The seeds from the wildflowers fell softly to the earth that was Steppin’s grave. There were forget-me-nots, shasta daisies, marigolds, and wildflower mix seeds for bees and butterflies. They made a gentle contact with the earth. Steppin is buried here at the south end of the pasture, near some tall maple trees. She used to love to rest under them for hours in the warm months, looking over meadows and the Adirondack mountains.

As I came here, I find myself speaking to her. Then I recalled this ancient poem, “Do not cry at my grave, I am not here”

It is often referred to as a Native American Indian poem, but I looked it up and here is the entire poem, apparently written in 1932 by Mary Elizabeth Frye.

Do not weep at my grave – I am not there
I am in the sun’s reflection in the sea
I am in the wind’s play above the grain fields
I am in the autumn’s gentle rain
I am in the Milky Way’s string of stars
And when on an early morning you are awaked by bird’s song
It is my voice that you are hearing
So do not weep at my grave – we shall meet again
I am not dead. I only left

The spirit of Steppin is all about, but I feel her most often in the late day rays of golden sun, when we both loved to be out in the meadows.

Every day, I speak to or hear of someone who has lost a loved one, be it a friend, family member, or their mate. But very often, it is an animal companion, and we seem to mourn them as much and sometimes more than our human loves.

Why is it so simple to cry over an animal? I am not sure, except maybe that they have put their whole spirit into our hands. We need to accept dying as a part of life. Kate and I were talking about it last week when I visited for my Amity Farm Batik session.

There is so much to recall and think about. We need to embrace the release of suffering and the spirit. I see as now connecting us all. As my uncle lay dying, he came to see the light. Gentle spirit that he was, he had come to the point of letting go. He called out in joy, “The light! Look at the light!” Hours later, he was gone.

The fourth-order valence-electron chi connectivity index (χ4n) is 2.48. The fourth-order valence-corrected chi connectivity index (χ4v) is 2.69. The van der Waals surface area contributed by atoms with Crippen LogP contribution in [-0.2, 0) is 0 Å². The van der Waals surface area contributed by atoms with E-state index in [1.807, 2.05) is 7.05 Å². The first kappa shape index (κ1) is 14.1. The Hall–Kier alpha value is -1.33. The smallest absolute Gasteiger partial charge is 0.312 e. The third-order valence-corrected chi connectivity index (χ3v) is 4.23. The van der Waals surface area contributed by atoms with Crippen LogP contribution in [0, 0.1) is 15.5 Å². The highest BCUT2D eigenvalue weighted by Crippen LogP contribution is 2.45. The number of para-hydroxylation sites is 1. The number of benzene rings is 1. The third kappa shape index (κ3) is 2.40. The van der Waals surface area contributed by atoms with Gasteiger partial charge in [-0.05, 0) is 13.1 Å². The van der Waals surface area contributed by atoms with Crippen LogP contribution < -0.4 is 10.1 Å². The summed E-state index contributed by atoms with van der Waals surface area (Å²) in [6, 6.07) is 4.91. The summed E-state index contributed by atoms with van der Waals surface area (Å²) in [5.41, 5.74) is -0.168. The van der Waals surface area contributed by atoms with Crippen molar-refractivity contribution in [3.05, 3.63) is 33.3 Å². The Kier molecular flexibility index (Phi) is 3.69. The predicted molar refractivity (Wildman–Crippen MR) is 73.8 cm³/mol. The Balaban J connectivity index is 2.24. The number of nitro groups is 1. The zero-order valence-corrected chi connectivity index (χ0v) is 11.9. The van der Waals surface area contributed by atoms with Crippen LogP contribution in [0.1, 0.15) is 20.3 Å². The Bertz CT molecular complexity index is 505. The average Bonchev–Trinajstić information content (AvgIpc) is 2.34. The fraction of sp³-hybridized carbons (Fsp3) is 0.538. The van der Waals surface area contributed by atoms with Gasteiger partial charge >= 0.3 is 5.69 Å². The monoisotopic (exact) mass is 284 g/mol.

I am sure, bathing in the loving warmth of light. I am sure my Steppin too, is grazing in the elusive gold, ever green pastures.

2 Comments. Leave new

  • Alida Akers
    May 9, 2018 2:17 pm

    The transition of Steppin, though not a loss for her, but a renewal, has been the loss of many that read about her or saw her pictures. I imagined running my fingers across those wonderful ears, down her back and gazing into those soulful eyes. I wanted to hug her as best I could and whisper to her how much she brought into the world by just being. The world is a twisted chaotic place at the moment and she was the exact opposite- grounded peace. We need more Steppins in the world…animal and human. Blessed be her passing. May it be a joyful song.

    Reply
    • Thank you so much Alida for your appreciation and understanding of my love for Steppin and the grounding spirit of cows.

      Reply

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